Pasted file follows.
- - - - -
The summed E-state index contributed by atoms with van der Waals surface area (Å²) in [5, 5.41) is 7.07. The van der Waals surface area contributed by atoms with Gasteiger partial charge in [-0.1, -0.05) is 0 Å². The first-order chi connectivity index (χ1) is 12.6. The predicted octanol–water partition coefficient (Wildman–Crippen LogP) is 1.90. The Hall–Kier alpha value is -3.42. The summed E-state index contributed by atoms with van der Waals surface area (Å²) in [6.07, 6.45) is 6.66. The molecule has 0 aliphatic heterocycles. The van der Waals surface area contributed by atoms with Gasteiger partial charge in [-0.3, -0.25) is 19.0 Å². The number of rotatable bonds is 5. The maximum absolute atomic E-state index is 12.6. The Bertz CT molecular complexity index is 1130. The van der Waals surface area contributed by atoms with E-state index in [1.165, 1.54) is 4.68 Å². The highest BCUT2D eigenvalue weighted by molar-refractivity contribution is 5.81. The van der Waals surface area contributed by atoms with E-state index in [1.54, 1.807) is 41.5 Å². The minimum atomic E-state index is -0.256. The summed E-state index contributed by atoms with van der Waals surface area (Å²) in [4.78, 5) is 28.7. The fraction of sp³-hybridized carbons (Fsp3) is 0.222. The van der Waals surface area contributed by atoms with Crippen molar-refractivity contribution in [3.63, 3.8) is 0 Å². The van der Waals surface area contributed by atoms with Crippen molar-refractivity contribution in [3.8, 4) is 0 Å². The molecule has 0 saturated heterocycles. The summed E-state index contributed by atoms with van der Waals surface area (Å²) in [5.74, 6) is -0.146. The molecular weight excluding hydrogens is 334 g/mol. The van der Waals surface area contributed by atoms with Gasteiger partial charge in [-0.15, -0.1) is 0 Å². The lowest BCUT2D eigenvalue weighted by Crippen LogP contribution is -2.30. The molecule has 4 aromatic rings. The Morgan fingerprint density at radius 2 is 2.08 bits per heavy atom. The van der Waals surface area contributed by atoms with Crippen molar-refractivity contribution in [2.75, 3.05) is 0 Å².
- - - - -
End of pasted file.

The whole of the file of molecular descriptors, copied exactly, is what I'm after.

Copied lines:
The summed E-state index contributed by atoms with van der Waals surface area (Å²) in [5, 5.41) is 7.07. The van der Waals surface area contributed by atoms with Gasteiger partial charge in [-0.1, -0.05) is 0 Å². The first-order chi connectivity index (χ1) is 12.6. The predicted octanol–water partition coefficient (Wildman–Crippen LogP) is 1.90. The Hall–Kier alpha value is -3.42. The summed E-state index contributed by atoms with van der Waals surface area (Å²) in [6.07, 6.45) is 6.66. The molecule has 0 aliphatic heterocycles. The van der Waals surface area contributed by atoms with Gasteiger partial charge in [-0.3, -0.25) is 19.0 Å². The number of rotatable bonds is 5. The maximum absolute atomic E-state index is 12.6. The Bertz CT molecular complexity index is 1130. The van der Waals surface area contributed by atoms with E-state index in [1.165, 1.54) is 4.68 Å². The highest BCUT2D eigenvalue weighted by molar-refractivity contribution is 5.81. The van der Waals surface area contributed by atoms with E-state index in [1.54, 1.807) is 41.5 Å². The minimum atomic E-state index is -0.256. The summed E-state index contributed by atoms with van der Waals surface area (Å²) in [4.78, 5) is 28.7. The fraction of sp³-hybridized carbons (Fsp3) is 0.222. The van der Waals surface area contributed by atoms with Crippen molar-refractivity contribution in [3.63, 3.8) is 0 Å². The van der Waals surface area contributed by atoms with Crippen molar-refractivity contribution in [3.8, 4) is 0 Å². The molecule has 0 saturated heterocycles. The summed E-state index contributed by atoms with van der Waals surface area (Å²) in [5.74, 6) is -0.146. The molecular weight excluding hydrogens is 334 g/mol. The van der Waals surface area contributed by atoms with Gasteiger partial charge in [-0.15, -0.1) is 0 Å². The lowest BCUT2D eigenvalue weighted by Crippen LogP contribution is -2.30. The molecule has 4 aromatic rings. The Morgan fingerprint density at radius 2 is 2.08 bits per heavy atom. The van der Waals surface area contributed by atoms with Crippen molar-refractivity contribution in [2.75, 3.05) is 0 Å².